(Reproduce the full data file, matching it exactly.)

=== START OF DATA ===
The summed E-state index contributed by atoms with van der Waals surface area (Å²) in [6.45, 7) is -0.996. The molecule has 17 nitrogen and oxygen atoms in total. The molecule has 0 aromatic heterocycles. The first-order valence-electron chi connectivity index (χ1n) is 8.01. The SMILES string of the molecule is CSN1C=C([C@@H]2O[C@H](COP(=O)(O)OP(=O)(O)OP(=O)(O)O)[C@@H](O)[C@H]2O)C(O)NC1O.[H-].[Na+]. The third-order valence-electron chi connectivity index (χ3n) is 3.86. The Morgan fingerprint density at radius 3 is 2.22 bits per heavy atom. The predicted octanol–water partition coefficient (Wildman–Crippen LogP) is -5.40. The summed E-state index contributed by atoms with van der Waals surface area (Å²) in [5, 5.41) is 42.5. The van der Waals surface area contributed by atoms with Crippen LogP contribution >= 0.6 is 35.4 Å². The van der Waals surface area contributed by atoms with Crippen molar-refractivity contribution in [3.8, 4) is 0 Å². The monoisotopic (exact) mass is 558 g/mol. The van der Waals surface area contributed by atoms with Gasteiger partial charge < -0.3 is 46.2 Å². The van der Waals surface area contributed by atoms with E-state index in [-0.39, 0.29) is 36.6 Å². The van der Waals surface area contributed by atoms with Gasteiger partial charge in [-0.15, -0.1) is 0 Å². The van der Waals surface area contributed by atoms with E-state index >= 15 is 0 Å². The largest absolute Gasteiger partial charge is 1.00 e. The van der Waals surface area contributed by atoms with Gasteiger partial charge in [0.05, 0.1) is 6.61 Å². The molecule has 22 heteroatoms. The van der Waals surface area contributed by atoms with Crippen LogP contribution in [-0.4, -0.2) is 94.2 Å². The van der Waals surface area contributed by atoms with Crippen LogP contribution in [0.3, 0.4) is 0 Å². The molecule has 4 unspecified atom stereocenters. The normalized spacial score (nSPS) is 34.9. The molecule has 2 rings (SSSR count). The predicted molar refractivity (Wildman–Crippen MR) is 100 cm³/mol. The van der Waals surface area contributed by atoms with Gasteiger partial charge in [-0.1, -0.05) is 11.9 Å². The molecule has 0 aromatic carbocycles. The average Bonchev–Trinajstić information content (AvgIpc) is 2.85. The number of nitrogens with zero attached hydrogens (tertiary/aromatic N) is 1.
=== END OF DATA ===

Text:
The summed E-state index contributed by atoms with van der Waals surface area (Å²) in [6.45, 7) is -0.996. The molecule has 17 nitrogen and oxygen atoms in total. The molecule has 0 aromatic heterocycles. The first-order valence-electron chi connectivity index (χ1n) is 8.01. The SMILES string of the molecule is CSN1C=C([C@@H]2O[C@H](COP(=O)(O)OP(=O)(O)OP(=O)(O)O)[C@@H](O)[C@H]2O)C(O)NC1O.[H-].[Na+]. The third-order valence-electron chi connectivity index (χ3n) is 3.86. The Morgan fingerprint density at radius 3 is 2.22 bits per heavy atom. The predicted octanol–water partition coefficient (Wildman–Crippen LogP) is -5.40. The summed E-state index contributed by atoms with van der Waals surface area (Å²) in [5, 5.41) is 42.5. The van der Waals surface area contributed by atoms with Crippen LogP contribution >= 0.6 is 35.4 Å². The van der Waals surface area contributed by atoms with Crippen molar-refractivity contribution in [3.8, 4) is 0 Å². The monoisotopic (exact) mass is 558 g/mol. The van der Waals surface area contributed by atoms with Gasteiger partial charge < -0.3 is 46.2 Å². The van der Waals surface area contributed by atoms with E-state index in [-0.39, 0.29) is 36.6 Å². The van der Waals surface area contributed by atoms with Gasteiger partial charge in [-0.15, -0.1) is 0 Å². The van der Waals surface area contributed by atoms with E-state index >= 15 is 0 Å². The largest absolute Gasteiger partial charge is 1.00 e. The van der Waals surface area contributed by atoms with Gasteiger partial charge in [0.05, 0.1) is 6.61 Å². The molecule has 22 heteroatoms. The van der Waals surface area contributed by atoms with Crippen LogP contribution in [-0.4, -0.2) is 94.2 Å². The van der Waals surface area contributed by atoms with Crippen LogP contribution in [0.3, 0.4) is 0 Å². The molecule has 4 unspecified atom stereocenters. The normalized spacial score (nSPS) is 34.9. The molecule has 2 rings (SSSR count). The predicted molar refractivity (Wildman–Crippen MR) is 100 cm³/mol. The van der Waals surface area contributed by atoms with Gasteiger partial charge in [-0.1, -0.05) is 11.9 Å². The molecule has 0 aromatic carbocycles. The average Bonchev–Trinajstić information content (AvgIpc) is 2.85. The number of nitrogens with zero attached hydrogens (tertiary/aromatic N) is 1.